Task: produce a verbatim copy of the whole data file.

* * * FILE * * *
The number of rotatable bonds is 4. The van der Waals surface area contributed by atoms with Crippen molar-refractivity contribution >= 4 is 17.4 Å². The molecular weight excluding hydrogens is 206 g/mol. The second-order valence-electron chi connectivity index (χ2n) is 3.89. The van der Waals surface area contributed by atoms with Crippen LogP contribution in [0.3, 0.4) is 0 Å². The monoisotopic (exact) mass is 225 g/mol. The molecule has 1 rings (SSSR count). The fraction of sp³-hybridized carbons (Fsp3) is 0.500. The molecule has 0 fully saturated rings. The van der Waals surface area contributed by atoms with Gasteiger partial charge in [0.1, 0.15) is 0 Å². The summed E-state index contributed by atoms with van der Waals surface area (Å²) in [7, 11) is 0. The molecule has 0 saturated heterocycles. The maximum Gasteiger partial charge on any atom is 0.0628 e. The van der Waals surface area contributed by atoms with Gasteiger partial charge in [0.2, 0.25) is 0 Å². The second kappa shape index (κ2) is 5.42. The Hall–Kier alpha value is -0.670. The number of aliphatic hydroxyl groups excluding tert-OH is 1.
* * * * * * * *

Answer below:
The number of rotatable bonds is 4. The van der Waals surface area contributed by atoms with Crippen molar-refractivity contribution >= 4 is 17.4 Å². The molecular weight excluding hydrogens is 206 g/mol. The second-order valence-electron chi connectivity index (χ2n) is 3.89. The van der Waals surface area contributed by atoms with Crippen LogP contribution in [0.3, 0.4) is 0 Å². The monoisotopic (exact) mass is 225 g/mol. The molecule has 1 rings (SSSR count). The fraction of sp³-hybridized carbons (Fsp3) is 0.500. The molecule has 0 fully saturated rings. The van der Waals surface area contributed by atoms with Gasteiger partial charge in [0.1, 0.15) is 0 Å². The summed E-state index contributed by atoms with van der Waals surface area (Å²) in [7, 11) is 0. The molecule has 0 saturated heterocycles. The maximum Gasteiger partial charge on any atom is 0.0628 e. The van der Waals surface area contributed by atoms with Gasteiger partial charge in [0.2, 0.25) is 0 Å². The second kappa shape index (κ2) is 5.42. The Hall–Kier alpha value is -0.670. The number of aliphatic hydroxyl groups excluding tert-OH is 1.